'Into the Storm'
‘Into the Storm’ is a lean 90-minute ode to the joys of watching stuff get smashed and go boom. Sure, it has a plot and some characters, but those pesky dramatic elements are little more than a distraction for both the filmmakers and audience. All that the folks behind the movie were truly focused on was crafting the finest digital destruction money can buy, and since that’s really all that viewers who show up for it will care about, it’s not necessarily a bad thing.
First off, it has to be acknowledged that ‘Into the Storm’ is a Found-Footage movie, even though all of the studio’s marketing materials have gone out of the way to conceal that fact. The footage in question comes from a number of sources. First up is a team of documentary filmmakers/tornado chasers (led by Matt Walsh from ‘Veep’) traveling around in a suped-up mini-tank and van covered with cameras. Then there’s a broken family consisting of a single father/vice principal (Richard Armitage) and his two sons—distinguishable only by their haircuts—who he’s harangued into filming the high school’s graduation (although one of them played by Max Deacon sneaks off to help a pretty girl shoot a school project instead, which takes place at an abandoned factory for dramatic purposes). Finally comes a pair of redneck morons who film stunts for YouTube.
Between those three groups, enough cameras are kicking around to shoot an entire mock-doc disaster movie when a historic multi-tornado storm hits their small town to blow stuff around real good. The movie has are a few hastily constructed back stories and inter-character tensions. (One of the filmmakers misses her daughter a bunch; one of the sons gets stuck in a hole; etc.) However, they’re all written with the dramatic subtlety and naturalistic dialogue of a SyFy movie. Whenever the flick takes a few seconds to pause for plot and characterization, it’s either a tedious distraction or laughably bad stab at storytelling.
On a script level, ‘Into the Storm’ is pretty awful. Thankfully, it slots into a genre for which that doesn’t really matter. This is an effects movie, and in director Steven Quale, Warner Bros. hired a master of digital set-pieces. Quale got his start helping James Cameron mount his massive blockbusters from ‘The Abyss’ through ‘Avatar’ and his first directorial outing was ‘Final Destination 5’, a film that delivered astounding 3D kill scenes as well as a plot so indistinct that I couldn’t remember it with a gun to my head. He’s a filmmaker who knows how to use all of his expensive Hollywood toys, and treats ‘Into the Storm’ as a show-off piece. He barely even follows the Found-Footage aesthetic, delivering a movie shot in far too smooth and clear a manner to ever resemble the look of a prosumer camera, and quite often doesn’t even bother to explain who’s supposed to be holding the camera. That’s actually a good thing, because it means that this visual effects showcase is shot with enough style and clarity to deliver a genuine thrill ride, which you can’t even say about most non-Found Footage blockbusters today. In fact, the only reason that Quale seems to use the Found-Footage style is as an excuse to employ a pile of POV shots that make his film feel even more like a theme park ride.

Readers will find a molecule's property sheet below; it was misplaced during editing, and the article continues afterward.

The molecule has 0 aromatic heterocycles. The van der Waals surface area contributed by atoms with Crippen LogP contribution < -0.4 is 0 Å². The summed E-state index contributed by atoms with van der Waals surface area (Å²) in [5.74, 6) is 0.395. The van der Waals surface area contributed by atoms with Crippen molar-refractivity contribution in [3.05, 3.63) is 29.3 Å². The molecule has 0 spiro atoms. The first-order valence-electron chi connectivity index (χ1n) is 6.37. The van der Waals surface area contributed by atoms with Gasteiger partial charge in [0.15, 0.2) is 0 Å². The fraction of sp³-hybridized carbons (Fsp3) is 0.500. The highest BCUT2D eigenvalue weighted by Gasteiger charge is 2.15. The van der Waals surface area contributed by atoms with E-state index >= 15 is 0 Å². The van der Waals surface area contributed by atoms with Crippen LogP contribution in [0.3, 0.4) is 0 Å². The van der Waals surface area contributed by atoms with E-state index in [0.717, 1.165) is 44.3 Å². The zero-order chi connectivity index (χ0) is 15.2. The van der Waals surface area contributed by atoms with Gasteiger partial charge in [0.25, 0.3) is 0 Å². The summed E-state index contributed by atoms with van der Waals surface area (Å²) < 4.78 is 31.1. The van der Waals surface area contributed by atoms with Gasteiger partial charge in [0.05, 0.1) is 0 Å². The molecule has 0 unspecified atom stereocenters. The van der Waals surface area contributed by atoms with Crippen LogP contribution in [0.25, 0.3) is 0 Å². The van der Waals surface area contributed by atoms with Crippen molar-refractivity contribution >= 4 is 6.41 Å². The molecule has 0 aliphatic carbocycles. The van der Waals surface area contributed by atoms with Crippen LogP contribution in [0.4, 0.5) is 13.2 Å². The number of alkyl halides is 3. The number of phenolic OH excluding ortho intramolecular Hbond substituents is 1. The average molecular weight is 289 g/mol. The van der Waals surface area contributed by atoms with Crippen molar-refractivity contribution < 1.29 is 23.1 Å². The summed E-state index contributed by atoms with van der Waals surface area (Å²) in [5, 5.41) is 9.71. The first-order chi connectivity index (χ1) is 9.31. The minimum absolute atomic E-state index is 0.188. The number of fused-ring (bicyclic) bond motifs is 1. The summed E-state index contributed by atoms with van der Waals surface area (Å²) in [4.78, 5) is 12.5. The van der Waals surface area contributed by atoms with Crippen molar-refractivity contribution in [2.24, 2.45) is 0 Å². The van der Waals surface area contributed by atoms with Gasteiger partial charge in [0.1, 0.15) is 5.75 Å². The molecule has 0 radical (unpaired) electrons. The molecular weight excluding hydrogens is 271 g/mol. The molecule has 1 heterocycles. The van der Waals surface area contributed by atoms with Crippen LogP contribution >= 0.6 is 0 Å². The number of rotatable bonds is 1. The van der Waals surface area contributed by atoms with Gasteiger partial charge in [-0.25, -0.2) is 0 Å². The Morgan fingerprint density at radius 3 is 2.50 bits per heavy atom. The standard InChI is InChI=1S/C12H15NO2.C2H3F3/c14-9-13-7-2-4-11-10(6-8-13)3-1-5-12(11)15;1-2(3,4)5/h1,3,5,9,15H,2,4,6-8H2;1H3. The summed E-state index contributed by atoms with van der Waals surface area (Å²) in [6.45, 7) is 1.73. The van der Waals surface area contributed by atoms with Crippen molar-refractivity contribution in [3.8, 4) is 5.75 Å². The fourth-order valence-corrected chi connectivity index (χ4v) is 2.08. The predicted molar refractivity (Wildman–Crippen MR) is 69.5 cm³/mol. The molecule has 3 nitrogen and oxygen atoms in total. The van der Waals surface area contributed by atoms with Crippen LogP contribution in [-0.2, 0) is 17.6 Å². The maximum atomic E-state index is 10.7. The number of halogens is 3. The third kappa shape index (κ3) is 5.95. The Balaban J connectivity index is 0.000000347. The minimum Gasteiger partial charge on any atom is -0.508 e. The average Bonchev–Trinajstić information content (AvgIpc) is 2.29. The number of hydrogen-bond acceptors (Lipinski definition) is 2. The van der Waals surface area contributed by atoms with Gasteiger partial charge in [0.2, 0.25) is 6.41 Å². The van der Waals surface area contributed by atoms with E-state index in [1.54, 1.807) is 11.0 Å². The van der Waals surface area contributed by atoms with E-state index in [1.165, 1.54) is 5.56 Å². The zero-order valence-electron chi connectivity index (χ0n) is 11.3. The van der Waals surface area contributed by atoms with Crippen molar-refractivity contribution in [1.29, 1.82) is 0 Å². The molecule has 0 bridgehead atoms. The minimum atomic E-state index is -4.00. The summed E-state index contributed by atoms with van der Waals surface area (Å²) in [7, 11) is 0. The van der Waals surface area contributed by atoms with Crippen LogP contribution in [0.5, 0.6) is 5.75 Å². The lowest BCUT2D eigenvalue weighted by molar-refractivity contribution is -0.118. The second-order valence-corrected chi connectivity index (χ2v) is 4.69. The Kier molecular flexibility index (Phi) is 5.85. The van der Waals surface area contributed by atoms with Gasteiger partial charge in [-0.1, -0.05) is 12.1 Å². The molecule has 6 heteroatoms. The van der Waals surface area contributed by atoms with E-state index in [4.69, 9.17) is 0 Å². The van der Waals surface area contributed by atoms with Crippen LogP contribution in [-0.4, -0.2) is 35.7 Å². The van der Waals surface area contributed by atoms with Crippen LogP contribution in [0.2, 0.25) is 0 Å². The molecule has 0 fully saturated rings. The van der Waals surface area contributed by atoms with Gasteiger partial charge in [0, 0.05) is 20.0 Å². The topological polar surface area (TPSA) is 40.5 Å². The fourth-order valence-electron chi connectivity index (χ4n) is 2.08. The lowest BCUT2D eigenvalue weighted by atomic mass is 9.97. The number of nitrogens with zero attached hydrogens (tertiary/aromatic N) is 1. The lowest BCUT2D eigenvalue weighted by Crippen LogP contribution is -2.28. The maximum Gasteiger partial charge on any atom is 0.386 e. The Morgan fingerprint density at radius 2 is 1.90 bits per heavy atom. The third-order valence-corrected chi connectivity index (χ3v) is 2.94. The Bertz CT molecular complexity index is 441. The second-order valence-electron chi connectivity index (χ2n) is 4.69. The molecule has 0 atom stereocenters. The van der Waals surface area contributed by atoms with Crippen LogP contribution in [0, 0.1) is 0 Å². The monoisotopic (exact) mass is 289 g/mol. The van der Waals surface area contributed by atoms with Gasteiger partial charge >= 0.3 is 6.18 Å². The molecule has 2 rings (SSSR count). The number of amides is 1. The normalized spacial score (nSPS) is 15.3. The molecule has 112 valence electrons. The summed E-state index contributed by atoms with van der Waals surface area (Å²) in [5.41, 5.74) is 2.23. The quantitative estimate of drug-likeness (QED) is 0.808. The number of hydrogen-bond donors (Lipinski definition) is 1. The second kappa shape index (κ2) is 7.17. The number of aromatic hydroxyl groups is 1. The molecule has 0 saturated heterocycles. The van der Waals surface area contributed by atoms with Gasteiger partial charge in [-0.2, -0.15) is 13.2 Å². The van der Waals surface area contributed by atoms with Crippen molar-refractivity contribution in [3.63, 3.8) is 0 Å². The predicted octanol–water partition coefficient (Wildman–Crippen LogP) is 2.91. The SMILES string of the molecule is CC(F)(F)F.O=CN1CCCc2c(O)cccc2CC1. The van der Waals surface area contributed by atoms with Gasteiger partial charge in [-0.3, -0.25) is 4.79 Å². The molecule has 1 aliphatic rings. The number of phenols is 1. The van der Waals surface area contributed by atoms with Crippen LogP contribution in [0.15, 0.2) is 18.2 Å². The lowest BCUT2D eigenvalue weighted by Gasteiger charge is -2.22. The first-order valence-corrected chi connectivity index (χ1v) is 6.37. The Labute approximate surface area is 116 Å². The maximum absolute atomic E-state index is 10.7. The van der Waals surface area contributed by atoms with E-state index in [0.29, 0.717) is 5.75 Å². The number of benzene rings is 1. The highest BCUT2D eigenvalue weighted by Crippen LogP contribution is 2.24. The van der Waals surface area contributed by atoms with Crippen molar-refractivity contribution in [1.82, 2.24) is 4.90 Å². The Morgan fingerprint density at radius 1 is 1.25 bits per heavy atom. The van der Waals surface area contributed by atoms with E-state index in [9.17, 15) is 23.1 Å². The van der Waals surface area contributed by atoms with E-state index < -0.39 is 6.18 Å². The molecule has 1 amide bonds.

Indeed, once ‘Into the Storm’ transforms into a stormsploitation flick, it can be pretty damn impressive. Scenes involving high schools crumbling, entire airports getting sucked into the sky, tornadoes catching fire, and folks strapped with cameras getting sucked through a tornado into the sky are absolutely astounding. The effects and sound design are simply stunning, and Quale knows exactly how to stage them for maximum visceral impact. Those scenes are the only reason anyone would buy a ticket and they certainly do not disappoint, topping the money shots in ‘Twister’ by a mile.
It’s hard to describe the movie as a failure, even though everything other than the effects sequences is a waste of time. I’d suggest waiting until Blu-ray, where chapter select can cut the running time down to 40 minutes of money shots. However, the movie also demands and deserves to be seen on the biggest possible screen. So, maybe take micro-naps when the characters are talking? Any scene worth watching is easily loud enough to wake you up anyway. Seems like the wisest approach.